Table of contents
Key Note Lecture
Heavy Metal Toxicity
About this book
There has been a growing awareness that nephrotoxicity represents a key factor in human nephropathies, where, irrespective of the causative agent, only a few clinical end-effects are diagnosed. Thus nephropathies are generally classified as acute or chronic renal failure, malignancies or immunological changes. The weaknesses in diagnosing nephropathies arises because of the effective role the kidney plays in maintaining homeostasis, despite the fact that it has been extensively damaged. The frequencies of some type of chemically-induced acute renal failure is well documented, but the causes of chronic renal failure, malignancy, and other nephropathies are far more difficult to associate with a chemical aetiology. Many of the new therapeutic agents have important beneficial effects, but they are found to have marked nephrotoxic effects. Thus there is a growing urgency to increase the stringency of chemical safety evaluation for their potential nephrotoxic effects. This is strongly countered by the increased financial pressure to identify potentially nephrotoxic chemicals earlier in their development and humanitarian considerations to more closely relate animal test to the clinical situation. Part of the challenge may be achieved by the increasing use of in vitro techniques.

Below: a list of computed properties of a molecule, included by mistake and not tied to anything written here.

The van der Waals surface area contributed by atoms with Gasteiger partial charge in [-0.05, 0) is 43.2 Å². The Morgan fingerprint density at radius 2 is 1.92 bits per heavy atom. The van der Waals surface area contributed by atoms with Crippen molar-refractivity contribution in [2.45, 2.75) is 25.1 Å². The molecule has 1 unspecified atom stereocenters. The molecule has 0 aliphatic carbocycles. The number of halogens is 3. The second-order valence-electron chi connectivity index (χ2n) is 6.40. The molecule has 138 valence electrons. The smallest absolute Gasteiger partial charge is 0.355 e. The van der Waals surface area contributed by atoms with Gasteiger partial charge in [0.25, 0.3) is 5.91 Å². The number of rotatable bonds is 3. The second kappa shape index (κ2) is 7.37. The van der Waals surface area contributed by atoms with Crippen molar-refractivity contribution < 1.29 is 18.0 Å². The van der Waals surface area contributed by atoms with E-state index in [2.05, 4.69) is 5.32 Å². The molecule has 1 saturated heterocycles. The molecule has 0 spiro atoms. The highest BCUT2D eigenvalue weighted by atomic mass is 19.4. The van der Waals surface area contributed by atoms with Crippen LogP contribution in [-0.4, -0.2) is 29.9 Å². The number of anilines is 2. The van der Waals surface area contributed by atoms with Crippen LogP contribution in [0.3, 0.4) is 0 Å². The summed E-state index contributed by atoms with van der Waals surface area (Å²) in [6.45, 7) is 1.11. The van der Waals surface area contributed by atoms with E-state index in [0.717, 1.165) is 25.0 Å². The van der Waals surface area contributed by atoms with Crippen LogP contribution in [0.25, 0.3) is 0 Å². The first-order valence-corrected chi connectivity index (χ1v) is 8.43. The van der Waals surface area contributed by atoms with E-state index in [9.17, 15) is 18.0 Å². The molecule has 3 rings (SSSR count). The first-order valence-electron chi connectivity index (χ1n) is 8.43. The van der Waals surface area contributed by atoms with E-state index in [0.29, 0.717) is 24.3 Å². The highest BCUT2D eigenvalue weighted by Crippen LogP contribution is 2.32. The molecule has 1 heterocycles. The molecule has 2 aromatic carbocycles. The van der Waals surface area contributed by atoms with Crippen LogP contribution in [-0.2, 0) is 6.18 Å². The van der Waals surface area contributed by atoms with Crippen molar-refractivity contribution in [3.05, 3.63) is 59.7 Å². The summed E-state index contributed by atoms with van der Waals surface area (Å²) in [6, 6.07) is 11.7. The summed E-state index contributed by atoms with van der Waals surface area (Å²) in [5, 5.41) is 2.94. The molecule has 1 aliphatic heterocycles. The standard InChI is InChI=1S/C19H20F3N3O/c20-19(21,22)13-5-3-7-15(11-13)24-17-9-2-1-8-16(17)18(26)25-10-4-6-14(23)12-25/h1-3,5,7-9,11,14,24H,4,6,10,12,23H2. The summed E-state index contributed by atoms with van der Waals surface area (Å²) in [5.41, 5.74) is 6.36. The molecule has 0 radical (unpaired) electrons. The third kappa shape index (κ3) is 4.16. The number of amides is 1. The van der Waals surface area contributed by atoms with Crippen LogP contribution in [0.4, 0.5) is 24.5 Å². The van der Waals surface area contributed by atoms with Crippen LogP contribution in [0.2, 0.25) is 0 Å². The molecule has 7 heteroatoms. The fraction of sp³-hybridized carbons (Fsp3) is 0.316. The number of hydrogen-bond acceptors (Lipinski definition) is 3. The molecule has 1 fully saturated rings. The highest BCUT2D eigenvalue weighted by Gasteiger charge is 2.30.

development etiology evaluation homeostasis immunology kidney renal failure safety toxicity